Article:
Metropolitan Opera orchestra concertmaster David Chan played the violin concerto from memory with an intuitive sense of touch, varying from crystalline to split-second doublestops and more than one subtly modulated vibrato approach. There’s a series of three big insistent chords that leap unexpectedly out of one of the early solo cadenzas, and Bernard brought the orchestra in to land with an understatedly nimble assurance. Although the work dates from 1806, Beethoven is already hinting amidst the comfortably nocturnal Haydn-influenced highclass alehouse consonance – this was from a time before cocktails were invented – at the kind of melodic and architectural paradigm shifts of his last sonatas and string quartets. Through subtle and then more dramatic melodic variations, with and without the ensemble, Chan methodically assembled a launching pad for the final victory round. After their Chinese tour, the Park Avenue Chamber Symphony wrap up their season with Beethoven’s Symphony #4 and Mahler’s Symphony #1 on May 5 and 6.

Advertisements

October 24, 2011 Posted by | classical music, concert, Live Events, Music, music, concert, New York City, review, Reviews | , , , , , , , , , , , , , | Leave a comment

Pitch Black American Pie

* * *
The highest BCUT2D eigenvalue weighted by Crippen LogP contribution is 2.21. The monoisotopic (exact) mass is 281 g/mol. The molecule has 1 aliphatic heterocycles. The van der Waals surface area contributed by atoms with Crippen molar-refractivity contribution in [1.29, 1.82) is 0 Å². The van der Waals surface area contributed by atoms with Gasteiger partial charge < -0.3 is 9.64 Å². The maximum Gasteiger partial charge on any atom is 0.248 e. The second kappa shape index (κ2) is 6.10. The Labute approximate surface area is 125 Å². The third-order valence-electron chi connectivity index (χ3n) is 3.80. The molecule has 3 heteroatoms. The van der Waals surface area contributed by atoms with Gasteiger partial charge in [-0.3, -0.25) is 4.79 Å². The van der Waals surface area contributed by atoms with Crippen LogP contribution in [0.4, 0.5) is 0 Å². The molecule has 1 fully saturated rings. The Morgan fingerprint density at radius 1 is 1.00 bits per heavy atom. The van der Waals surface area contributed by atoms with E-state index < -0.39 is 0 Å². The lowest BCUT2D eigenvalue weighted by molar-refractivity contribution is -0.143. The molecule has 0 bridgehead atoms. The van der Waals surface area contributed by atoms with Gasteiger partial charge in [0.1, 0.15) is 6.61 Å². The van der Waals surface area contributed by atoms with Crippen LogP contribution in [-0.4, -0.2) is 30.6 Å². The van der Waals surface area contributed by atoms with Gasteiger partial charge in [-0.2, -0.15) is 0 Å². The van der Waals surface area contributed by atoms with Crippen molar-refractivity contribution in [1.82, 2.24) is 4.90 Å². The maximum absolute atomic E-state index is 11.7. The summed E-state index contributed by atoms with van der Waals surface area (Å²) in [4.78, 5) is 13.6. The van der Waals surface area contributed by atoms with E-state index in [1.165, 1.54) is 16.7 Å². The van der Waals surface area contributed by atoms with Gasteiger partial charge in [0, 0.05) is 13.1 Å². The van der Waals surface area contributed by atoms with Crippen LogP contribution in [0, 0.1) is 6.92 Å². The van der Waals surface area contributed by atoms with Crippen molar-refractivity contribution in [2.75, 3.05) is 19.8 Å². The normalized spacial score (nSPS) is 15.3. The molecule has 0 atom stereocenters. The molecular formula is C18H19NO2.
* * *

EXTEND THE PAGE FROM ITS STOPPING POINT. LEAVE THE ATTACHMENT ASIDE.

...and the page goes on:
That the American Composers Orchestra’s program Saturday night at the World Financial Center, closing this year’s SONIC Festival, would be saddled with a title that evoked boomer nostalgia made no sense at all. Maybe it was an inside joke, or a stroke of sarcasm. Instead, the ensemble treated the crowd to a fiery, frequently noir and brilliantly played series of ambitious new works by up-and-coming American composers. Conductor George Manahan led them with an almost casual but ironclad confidence, beginning with Paul Yeon Lee’s showstopper Echo of a Dream. A towering, often ferocious work that arranged modern tonalities in familiar High Romantic architecture, it was a tour of a monstrous landscape with fear and apprehension at every turn. A bellicose March of the Orcs! A swooping, darting, terrified Flight of the Nazgul! And The Siege of Minas Something, which ended minus the orchestra as Lee deftly dropped almost everything out for a split-second of cliffhanger suspense. For all the sturm und drang, the orchestra delivered it so matter-of-factly that it couldn’t have been anything other than genuine. Such storms do in fact exist, and it was a blast to hear this one and know that Lee is keeping an old flame very, very much alive while fueling it with something that could only have been invented in this century.